tue 22/01/2019

Mantegna to Matisse: Master Drawings, Courtauld Gallery | reviews, news & interviews

Mantegna to Matisse: Master Drawings, Courtauld Gallery

Mantegna to Matisse: Master Drawings, Courtauld Gallery

The superstars of art history flaunt their virtuosity in a series of remarkable drawings

'Kermesse at Hoboken', 1559, by Pieter Bruegel the Elder© The Courtauld Gallery, London

They’re all here - well, most of them - the superstars of official art history. You would never get all these artists in one show if it were a painting exhibition, and it’s thrilling to see them cheek-by-jowl on the gallery walls. Drawing is widely seen as a secondary art, relegated to preparation and research for bigger works. So, of course, the majority of works in the show are studies for bigger projects from paintings to architecture.

As such, Mantegna’s tormented Christ is rendered over and over on both sides of the paper, hunched in pain as the artist attempts to balance human suffering and divine heroism (Studies for Christ at the Column (c.1460)). But there are drawings here that are revered works in themselves. Michelangelo's allegorical The Dream (Il Sogno, 1533, pictured below) is one such standalone piece, produced as a gift for a friend and titled by his biographer, Giorgio Vasari. It is one of the earliest examples of a standalone drawing and one of the best.

While drawing is in practice a secondary form, it is by no means secondary for the viewer, rather it brings a different set of intrinsic pleasures which this show mines deeply. We have here the unmediated hand of the master; intimate and raw marks without layers or glazes, and nothing of the studio assistants’ hand. Drawing here offers up its unique formal attributes in a succession of exemplary pieces. Movement and deftness is a recurring sensation in the details, in the tiny horse and cart in Van Gogh’s A Tile Factory (1888) where the fleet gait of the horse and the broken, uneven line of the rider’s mid-air whiplash contrast with the typically thick and spiky hatchings that set the scene. It’s remarkable what can be achieved with such limited means. Rembrandt’s fluid and dense curling lines confer weight in his figures’ clothing while light nib scratches adorn the lit faces of his Two Men in Discussion, One in Oriental Dress (1641). In Toulouse-Lautrec’s Au Lit (c.1896) a sparse jumble of lines map bed sheets and compact into a woman’s head gazing towards us. It feels intrusive to look back at her, such is drawings’ capacity for powerful immediacy.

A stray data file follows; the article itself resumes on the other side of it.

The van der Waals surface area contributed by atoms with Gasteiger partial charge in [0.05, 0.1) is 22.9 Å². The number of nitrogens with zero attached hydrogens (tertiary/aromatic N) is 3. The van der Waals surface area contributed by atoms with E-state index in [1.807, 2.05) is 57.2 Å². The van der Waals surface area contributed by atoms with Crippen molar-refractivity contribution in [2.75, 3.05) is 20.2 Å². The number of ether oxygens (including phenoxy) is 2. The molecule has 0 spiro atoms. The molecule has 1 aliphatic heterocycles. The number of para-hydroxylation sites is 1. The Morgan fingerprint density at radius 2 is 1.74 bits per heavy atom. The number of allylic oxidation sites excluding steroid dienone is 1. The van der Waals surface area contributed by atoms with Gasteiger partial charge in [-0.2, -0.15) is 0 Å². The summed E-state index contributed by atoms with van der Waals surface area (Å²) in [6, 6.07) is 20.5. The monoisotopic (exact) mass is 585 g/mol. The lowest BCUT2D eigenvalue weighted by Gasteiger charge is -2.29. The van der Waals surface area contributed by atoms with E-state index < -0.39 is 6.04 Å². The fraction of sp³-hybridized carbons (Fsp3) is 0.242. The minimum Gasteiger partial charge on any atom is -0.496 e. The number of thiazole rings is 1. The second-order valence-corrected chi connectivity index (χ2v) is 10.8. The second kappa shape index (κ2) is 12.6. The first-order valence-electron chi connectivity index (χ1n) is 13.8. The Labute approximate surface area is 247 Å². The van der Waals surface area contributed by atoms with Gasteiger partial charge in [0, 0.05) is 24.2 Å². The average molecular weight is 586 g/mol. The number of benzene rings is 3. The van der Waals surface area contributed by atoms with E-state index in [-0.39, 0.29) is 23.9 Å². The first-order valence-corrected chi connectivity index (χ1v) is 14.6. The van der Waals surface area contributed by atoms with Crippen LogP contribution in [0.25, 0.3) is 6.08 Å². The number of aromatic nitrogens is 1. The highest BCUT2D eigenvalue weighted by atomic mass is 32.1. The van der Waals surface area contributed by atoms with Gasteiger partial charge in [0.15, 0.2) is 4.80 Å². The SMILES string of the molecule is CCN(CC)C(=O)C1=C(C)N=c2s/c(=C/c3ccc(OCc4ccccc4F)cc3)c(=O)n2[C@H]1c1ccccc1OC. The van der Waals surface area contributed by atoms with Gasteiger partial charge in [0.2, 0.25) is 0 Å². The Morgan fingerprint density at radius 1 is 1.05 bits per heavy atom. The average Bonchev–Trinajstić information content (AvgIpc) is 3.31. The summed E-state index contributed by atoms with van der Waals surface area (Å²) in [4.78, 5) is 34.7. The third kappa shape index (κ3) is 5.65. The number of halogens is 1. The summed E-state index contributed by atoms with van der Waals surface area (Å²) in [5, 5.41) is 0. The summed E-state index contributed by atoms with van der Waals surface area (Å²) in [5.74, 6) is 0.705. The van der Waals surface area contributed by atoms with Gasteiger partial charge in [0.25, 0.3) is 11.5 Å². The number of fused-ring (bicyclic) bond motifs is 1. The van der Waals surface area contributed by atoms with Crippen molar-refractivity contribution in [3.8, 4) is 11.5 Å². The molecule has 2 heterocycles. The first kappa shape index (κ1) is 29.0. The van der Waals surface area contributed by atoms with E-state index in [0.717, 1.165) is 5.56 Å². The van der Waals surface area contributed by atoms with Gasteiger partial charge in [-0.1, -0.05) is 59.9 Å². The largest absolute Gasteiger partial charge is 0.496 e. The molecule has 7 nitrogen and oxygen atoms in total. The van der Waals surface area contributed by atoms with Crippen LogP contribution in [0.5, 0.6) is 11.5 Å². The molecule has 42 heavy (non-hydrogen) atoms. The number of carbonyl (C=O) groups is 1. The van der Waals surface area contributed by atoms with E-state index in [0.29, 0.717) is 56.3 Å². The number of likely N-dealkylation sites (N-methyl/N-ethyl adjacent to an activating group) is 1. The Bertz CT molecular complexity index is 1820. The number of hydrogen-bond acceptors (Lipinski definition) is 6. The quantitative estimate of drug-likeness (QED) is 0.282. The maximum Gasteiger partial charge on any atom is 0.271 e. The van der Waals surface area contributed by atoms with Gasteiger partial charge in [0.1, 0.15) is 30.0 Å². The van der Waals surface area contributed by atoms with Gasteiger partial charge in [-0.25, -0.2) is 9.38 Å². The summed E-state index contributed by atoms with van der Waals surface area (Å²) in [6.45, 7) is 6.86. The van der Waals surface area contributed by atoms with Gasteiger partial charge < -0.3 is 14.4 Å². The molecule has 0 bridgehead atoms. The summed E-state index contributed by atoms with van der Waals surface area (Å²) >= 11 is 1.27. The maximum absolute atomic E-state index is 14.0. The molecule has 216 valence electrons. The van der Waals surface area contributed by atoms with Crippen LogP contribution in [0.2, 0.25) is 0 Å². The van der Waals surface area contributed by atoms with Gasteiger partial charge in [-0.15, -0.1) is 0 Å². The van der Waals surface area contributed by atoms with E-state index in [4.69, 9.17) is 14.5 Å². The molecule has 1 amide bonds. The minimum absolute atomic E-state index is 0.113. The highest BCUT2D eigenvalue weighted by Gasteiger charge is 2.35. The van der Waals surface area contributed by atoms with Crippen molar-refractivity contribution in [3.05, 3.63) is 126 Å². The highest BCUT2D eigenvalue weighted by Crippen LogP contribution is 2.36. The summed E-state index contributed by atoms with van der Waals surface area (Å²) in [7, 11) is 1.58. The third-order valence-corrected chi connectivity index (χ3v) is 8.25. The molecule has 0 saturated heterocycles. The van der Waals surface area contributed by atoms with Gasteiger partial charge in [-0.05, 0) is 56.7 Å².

As obvious as it would seem, it’s still surprising how much some of these drawings resemble their makers’ paintings. The spikey Van Gogh is a case in point, as is Manet’s La Toilette (1860) with its frontally lit hard-edged realism, and the light and precise lines of Ingres’s study for La Grande Odalisque (pictured below, 1814). Pieter Bruegel the Elder’s expansive Kermesse at Hoboken (1559) is unmistakable and a joy to behold in its compacted intricacy, depicting scores of peasants in the drunken throes of festival.

For a relatively small show you feel exhausted by the end of it, there’s so much variety and neck-cranking detail. This is the minds of masters at work in the scribbles, revisions and erasures, unfettered by decency (there’s sex here, and some defecating) and realism. Your feelings of reverence hold you in rapt and up-close attention from picture to picture. The minutiae have a gravitational pull. Gangs of viewers huddle here and there, wincing into the spectral skeins of palimpsests and seeking out the blurry smudges of the master’s hand that give all these pictures a relic-like aura.

Is there a downside to all this? There could be. Curatorially we have the art equivalent of watching the Harlem Globetrotters: nothing but virtuosity and it’s all in a simple chronological package. There’s no surprises, no major discoveries nor are there challenges. But for many, curators interfere too much anyway. We have a terrific parade of works here, only a few disappointments (a mediocre Picasso is one), it feels like a privilege to be among them.

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